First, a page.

Delaney Ruston began filmmaking 17 years ago to merge her passion for film with her desire to work for social change. Through her company, MyDoc Productions, Delaney has produced short films for such clients as the The Bill and Melinda Gates Foundation, Grand Challenges Canada, and The World Health Organization.
Her multi Award Winning feature documentary UNLISTED: A Story of Schizophrenia (2010) depicts her journey to reconnect with her father after hiding from him for 10 years. The film continues to screen at film festivals, conferences and on PBS and was the cornerstone of national awareness campaigns. Interviews with the filmmaker on TV, radio and newspapers helped elevate awareness to the key issues raised in the film (press page). As part of this advocacy work, Delaney created the short film CRISIS IN CONTROL (2010) about the power of psychiatric advance to help improve lives.
Her latest Award Winning feature documentary, HIDDEN PICTURES (2013) explores personal mental health stories in five countries and has garnered media attention (press page). HIDDEN PICTURES is currently screening worldwide in teaching, health and advocacy settings, film festivals, and at major conferences.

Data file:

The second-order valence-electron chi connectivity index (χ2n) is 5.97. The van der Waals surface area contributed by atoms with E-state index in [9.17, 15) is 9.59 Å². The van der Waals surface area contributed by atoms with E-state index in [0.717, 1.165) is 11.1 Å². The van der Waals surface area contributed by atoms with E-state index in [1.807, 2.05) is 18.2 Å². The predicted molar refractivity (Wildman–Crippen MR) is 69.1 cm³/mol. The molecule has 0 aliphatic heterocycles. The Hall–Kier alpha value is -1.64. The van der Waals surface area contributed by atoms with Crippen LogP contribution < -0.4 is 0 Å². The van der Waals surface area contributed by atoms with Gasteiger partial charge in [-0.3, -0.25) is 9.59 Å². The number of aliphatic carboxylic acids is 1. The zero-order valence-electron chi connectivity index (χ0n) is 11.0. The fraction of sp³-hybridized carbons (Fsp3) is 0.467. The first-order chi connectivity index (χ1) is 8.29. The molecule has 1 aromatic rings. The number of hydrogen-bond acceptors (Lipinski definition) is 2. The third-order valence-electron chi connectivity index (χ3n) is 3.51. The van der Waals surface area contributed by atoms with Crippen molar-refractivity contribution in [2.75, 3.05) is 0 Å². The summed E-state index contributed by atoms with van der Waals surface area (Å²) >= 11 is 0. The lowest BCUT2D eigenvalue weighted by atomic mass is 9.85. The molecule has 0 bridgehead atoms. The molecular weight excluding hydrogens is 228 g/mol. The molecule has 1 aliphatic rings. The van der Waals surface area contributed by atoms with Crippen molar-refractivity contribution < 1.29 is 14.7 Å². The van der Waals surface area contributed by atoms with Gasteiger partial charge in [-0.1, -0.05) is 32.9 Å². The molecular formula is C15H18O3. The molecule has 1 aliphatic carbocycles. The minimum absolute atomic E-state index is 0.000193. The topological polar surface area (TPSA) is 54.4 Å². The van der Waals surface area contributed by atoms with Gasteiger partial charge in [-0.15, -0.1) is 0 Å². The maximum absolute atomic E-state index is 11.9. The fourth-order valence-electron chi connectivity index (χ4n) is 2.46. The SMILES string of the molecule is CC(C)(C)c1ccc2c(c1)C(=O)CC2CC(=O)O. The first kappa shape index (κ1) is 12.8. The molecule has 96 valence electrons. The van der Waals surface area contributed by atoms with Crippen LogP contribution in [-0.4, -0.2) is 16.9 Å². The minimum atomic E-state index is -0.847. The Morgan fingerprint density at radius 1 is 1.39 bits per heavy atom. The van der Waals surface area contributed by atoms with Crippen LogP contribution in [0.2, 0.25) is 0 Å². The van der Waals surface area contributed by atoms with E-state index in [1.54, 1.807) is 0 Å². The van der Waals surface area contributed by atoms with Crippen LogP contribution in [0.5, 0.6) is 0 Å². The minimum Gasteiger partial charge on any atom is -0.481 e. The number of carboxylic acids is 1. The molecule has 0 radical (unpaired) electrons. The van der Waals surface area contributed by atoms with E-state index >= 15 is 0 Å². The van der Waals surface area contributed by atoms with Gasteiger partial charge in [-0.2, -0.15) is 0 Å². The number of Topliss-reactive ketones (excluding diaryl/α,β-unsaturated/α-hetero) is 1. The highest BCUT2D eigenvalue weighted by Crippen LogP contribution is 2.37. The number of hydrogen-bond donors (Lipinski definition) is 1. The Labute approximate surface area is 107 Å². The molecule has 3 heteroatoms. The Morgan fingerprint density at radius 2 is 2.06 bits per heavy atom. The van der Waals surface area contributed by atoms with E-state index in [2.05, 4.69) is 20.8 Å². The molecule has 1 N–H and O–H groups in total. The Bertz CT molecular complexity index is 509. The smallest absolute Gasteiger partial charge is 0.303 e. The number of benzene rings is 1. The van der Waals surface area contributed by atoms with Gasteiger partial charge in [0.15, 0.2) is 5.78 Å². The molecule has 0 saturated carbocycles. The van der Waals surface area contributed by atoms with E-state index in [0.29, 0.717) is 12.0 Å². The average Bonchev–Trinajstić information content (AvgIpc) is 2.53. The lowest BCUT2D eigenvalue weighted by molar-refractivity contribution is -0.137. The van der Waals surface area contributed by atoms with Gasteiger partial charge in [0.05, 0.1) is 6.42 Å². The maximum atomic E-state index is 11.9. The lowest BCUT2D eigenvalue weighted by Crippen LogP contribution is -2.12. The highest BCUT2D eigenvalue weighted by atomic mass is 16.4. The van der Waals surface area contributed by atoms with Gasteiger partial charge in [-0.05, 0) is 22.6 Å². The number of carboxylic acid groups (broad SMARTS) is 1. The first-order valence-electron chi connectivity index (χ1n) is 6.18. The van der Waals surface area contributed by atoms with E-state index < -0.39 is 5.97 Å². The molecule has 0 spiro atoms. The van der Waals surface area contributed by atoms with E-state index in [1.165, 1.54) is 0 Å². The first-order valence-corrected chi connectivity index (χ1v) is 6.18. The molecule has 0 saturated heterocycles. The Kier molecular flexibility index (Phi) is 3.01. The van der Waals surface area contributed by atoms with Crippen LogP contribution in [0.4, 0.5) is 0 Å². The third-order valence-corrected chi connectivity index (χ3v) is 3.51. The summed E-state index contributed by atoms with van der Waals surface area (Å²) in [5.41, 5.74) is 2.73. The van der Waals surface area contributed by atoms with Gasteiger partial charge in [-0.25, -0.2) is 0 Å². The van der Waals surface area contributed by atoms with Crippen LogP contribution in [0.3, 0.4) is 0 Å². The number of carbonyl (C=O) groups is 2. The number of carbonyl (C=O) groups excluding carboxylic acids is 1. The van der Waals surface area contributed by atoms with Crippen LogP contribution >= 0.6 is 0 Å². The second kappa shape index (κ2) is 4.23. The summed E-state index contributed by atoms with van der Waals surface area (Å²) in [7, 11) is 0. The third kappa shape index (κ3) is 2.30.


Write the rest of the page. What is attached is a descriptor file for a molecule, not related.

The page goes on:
On World Mental Health Day, October 10th 2013, 140 organizations partnered in a major one day Global Screening Event of the film. In order to help promote their new 7 year mental health initiative, The World Health Organization asked Delaney to produce a special short version of HIDDEN PICTURES. Delaney was invited to The WHO’s headquarters in Geneva to speak and screen the film when over 40 head’s of state gathered to adopt the initiative.HIDDEN PICTURES continues to be a part of awareness efforts in communities worldwide and in May 2014 began airing on PBS stations nationwide.
Thru her dedication to producing films that explore important mental health issues Delaney has become an internationally recognized mental health advocate and is frequently invited to give talks. Her recent TED Talk was entitled: Break The Silence of Mental Illness. Recently for her work on mental health advocacy, Delaney was awarded the Advocate Associate Award from Fountain House in New York and The Expanding Horizon’s Award from NAVOS in Seattle.
A Stanford-trained physician, Delaney did her film training in San Francisco while doing her internal medicine residency and subsequent Fellowship in Ethics and Communication at the University of California. She went on to work in clinics for immigrant populations while training Stanford medical students. Later she joined the faculty at the University of Washington. For the past 10 years she has divided her time between her two main passions—working in clinics for the underserved and making impactful documentaries. Ruston recently returned from living two years in India where she completed a Fulbright Fellowship producing short films on mental health issues. Ruston currently spends part of her time providing primary care to the homeless in Seattle, WA.